Turkey and Russia are on the same page regarding the territorial integrity of both Iraq and Syria, President Recep Tayyip Erdoğan said Thursday at a joint press conference with Russian President Vladimir Putin.
The two leaders held a meeting at the Presidential Palace complex in Ankara, which lasted for about three hours. Speaking to the press after the meeting, Erdoğan said that regional issues, including the latest developments in Syria and the Kurdistan Regional Government's (KRG) controversial independence referendum were discussed.
"We need to protect the Iraqi central government in order to assist them in safeguarding the country's sovereignty," Erdoğan said. He also said that Turkey and Russia agreed to cooperate closely to solve the Syrian crisis through diplomacy, adding that he is happy with the progress made in the Astana process, sponsored by Turkey, Russia and Iran.
He stressed that Ankara and Moscow are "committed to a political solution to the Syrian crisis."
Putin praised Erdoğan for his efforts and initiative to establish de-escalation zones in Syria, saying they "have de-facto created the necessary conditions for the end of the fratricidal war in Syria and the final defeat of terrorists … for the Syrian people's return to normal life."
Putin contended that the establishment of de-escalation zones in Syria had given significant momentum to the Geneva process, referring to the peace talks between the Syrian regime and opposition representatives.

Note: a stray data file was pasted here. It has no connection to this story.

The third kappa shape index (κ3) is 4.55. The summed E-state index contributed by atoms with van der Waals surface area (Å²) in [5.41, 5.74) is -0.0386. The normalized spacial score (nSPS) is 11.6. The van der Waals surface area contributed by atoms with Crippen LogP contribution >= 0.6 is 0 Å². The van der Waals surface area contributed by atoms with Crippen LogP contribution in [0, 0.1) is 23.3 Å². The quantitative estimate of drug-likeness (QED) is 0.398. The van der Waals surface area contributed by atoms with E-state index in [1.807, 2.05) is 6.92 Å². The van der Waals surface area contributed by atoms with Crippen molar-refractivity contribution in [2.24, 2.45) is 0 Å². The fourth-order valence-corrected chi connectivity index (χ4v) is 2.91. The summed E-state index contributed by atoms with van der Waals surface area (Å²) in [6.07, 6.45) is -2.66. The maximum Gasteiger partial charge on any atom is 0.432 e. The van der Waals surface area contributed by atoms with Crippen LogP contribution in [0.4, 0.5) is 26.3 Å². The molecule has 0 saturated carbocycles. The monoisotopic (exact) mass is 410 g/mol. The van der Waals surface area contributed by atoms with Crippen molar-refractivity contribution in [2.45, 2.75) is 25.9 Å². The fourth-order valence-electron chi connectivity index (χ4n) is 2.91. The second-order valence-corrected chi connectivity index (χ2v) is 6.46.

"It was really difficult to carry out the working of these de-escalation zones," Putin said, adding that an important achievement had been made thanks to Erdoğan.
Meanwhile, Russian presidential aide for military and technical cooperation Vladimir Kozhin said on Friday that the contract to supply Russian S-400 missile systems to Turkey is being fulfilled and Ankara has already made the down payment, TASS agency reported.
"The contract has entered into force, the advance payment has been made, I cannot say about the timeframe now," Kozhin said.
Turkey's request for joint production of the S-400 systems has not been discussed and the parties have agreed only on the supply of produced systems, he added. "We are not speaking about it, as yet we speak only about supplies of ready weapons, technologies," Kozhin said.
Previously this month, Erdoğan said that Turkey's purchase of S-400 missile systems from Russia was a done deal, with the down payment already having been transferred to Moscow.
The two leaders also discussed bilateral trade relations and the increasing flow of Russian tourists to Turkey.
Erdoğan said Ankara is pleased that the trade volume between the two countries has risen by 22 percent so far this year, reiterating that Turkey and Russia aim to reach $100 billion in trade in the near future.
Putin, in turn, said that exports of Turkish agricultural products to Russia increased 58 percent in the first half of 2017, citing the lifting of restrictions as a reason for the rise.
"The number of Russian tourists visiting Turkey this year rose 11 times, reaching more than 2.5 million people," Putin said, adding that it was due to a series of high-level talks and consultations between officials of the two countries.
After Turkey shot down a Russian military jet over an airspace violation in November 2015, Moscow took several measures against Ankara, including banning imports of Turkish agricultural products and ending visa-free travel for Turkish citizens.
Since last summer, Russia has relaxed the measures and lifted bans on some products, particularly citrus.
During a May 3 visit to Russia, Erdoğan and Putin had agreed to resumef trade, including food and textiles, but with the exception of tomatoes.